2018 Annual Guide: Provincetown
MacMillan Pier can’t be beat for its collection of authentic fishing boats—come early in the morning when the light shimmers on the water as the boats head out. The famed dunes offer unusual views that will challenge your photography skills, and you’ll want to get a good shot of a brilliant sunset at Herring Cove.
We can’t get enough of the Pilgrim Monument and Provincetown Museum, a must-see attraction overlooking busy Commercial Street. The view is well worth the 116 steps and 60 ramps to the top of the monument, and at its base is a fascinating museum.
Mom & Pops:
There are lots of great places to go for coffee in Provincetown, but the Wired Puppy is one we can’t stay away from. Bring your coffee outside to one of the benches out front and watch the world go by on Commercial Street.
Explore the amazing art here during the Friday Night Gallery Stroll, when galleries open their doors, pour wine and talk art. In the off-season, November to spring, a Monday night Coffeehouse at the Mews highlights local performers in a fun open-mic session for playwrights, poets, singers and comedians.
A day in the life of: Stormy Mayo, founder and director of the Right Whale Ecology Program, Center for Coastal Studies
By Kristina Atsalis
Since the 1600s, there has been a member of the Mayo family living in Provincetown. That tradition is currently upheld by Charles Mayo, Ph.D., who has answered to the name “Stormy” since early childhood—a name befitting a child born on his father’s schooner in the midst of a storm. Mayo now has a 20th-century-style schooner of his own, which can be seen in the water at Macmillan Pier bearing the same name as his father’s: Istar.
The story behind Mayo’s handcrafted wooden schooner is well known in the local community, as is the history of Mayo fishers and whalers, but Stormy Mayo has added a new dimension to the family name: He is internationally recognized by the scientific community for his development of disentanglement techniques used to free right whales ensnared in fishing gear and for his ongoing research on the ever-dwindling population of this rare creature. He is director of the Right Whale Ecology Program at the Center for Coastal Studies, which he founded in partnership with his late wife, Dr. Barbara Shuler Mayo, and their peer, Dr. Graham Giese, in 1976.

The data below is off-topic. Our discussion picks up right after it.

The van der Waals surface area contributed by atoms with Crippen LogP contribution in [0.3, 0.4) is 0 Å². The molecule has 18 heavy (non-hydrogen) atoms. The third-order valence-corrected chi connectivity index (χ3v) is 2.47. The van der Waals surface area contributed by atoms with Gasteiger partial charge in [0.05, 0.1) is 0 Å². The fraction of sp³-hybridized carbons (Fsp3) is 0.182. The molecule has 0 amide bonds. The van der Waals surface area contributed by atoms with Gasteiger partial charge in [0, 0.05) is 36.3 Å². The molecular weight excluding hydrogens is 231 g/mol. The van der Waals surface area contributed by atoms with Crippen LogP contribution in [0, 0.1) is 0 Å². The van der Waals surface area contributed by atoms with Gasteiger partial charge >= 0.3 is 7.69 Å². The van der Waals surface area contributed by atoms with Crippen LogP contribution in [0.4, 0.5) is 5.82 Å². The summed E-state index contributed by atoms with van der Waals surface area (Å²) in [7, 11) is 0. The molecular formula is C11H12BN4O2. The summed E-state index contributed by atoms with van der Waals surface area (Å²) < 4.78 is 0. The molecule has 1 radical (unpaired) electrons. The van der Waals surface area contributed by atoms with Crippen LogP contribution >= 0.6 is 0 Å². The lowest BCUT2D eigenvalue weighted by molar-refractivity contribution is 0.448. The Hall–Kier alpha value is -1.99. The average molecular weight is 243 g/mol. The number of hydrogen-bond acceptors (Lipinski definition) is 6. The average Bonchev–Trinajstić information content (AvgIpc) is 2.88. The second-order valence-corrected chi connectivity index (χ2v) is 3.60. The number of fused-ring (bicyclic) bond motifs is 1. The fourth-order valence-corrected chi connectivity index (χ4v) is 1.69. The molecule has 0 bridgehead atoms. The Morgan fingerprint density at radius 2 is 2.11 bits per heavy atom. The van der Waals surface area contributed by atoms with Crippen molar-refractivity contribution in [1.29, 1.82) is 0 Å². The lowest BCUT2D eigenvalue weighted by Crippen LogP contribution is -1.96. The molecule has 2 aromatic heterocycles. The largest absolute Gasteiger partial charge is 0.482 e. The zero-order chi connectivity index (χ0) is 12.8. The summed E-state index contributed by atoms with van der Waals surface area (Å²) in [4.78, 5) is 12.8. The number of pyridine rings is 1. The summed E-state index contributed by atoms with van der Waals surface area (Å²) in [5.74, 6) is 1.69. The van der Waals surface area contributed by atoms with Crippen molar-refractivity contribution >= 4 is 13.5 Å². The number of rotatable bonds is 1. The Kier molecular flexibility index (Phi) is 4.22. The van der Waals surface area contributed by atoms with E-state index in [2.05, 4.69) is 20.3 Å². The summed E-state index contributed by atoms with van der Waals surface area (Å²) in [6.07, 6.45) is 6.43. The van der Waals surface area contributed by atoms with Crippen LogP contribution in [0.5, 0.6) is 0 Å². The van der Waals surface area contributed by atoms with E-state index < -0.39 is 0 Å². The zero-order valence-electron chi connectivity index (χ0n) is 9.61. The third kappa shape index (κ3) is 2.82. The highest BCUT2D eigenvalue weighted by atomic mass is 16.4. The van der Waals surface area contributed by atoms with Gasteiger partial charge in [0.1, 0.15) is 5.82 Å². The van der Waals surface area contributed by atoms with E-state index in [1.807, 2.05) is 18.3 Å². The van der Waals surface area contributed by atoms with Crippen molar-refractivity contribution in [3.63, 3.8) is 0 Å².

Mayo’s ecological career began in Miami, where he chose to research zooplankton, one of the most fundamental and abundant sources of food in the oceanic ecosystem. Making the switch from observing a microscopic organism with a booming population to a near-extinct 50-foot mammal may seem disjointed, but the two are tightly intertwined, as North Atlantic right whales come here to feed on the abundant plankton in Cape Cod Bay.
“It’s the best of both worlds,” says Mayo. “When I am studying right whales, I am also studying plankton. Whether we are charting population distribution, breeding grounds, habitats or migratory behaviors, the quantity and quality of their principal food source is always going to be recorded and considered as an important health factor.”
Mayo points out that the outlook for these rare whales is bleak, given a decrease in birthing rates and an increase in mortality rates. The latter is predominantly a result of ship collisions and entanglement in fishing gear, both human causes.
There is a great deal that Mayo and his team of aerial photographers, pilots and boat crew do not understand; most notably, the team is working to determine the ideal characteristics of an ecosystem that could support a stable right whale population.
The Center for Coastal Studies will continue to document right whale behavior, climate conditions, and ecological conditions in Cape Cod Bay, and Mayo will continue to speak publicly and candidly about right whale conservation.
In addition to being seafarers and scientists, Mayo has added a third component to the family legacy: caring for his garden of dahlias. He started planting dahlias the year his first wife died; they were her favorite flower, and he could think of nothing else to do. Now they are an integral part of his summer days.
His yard blooms with several hundred hybrids of dahlias, with different color combinations, petal shapes, heights and sizes, all of which demand high-maintenance cultivation throughout the year. He maintains a separate bed of dahlias on Bradford Street for the enjoyment of locals and visitors.
“I am, in the simplest of terms, a fanatic,” he says. That’s a good thing for the dahlias—and the whales.
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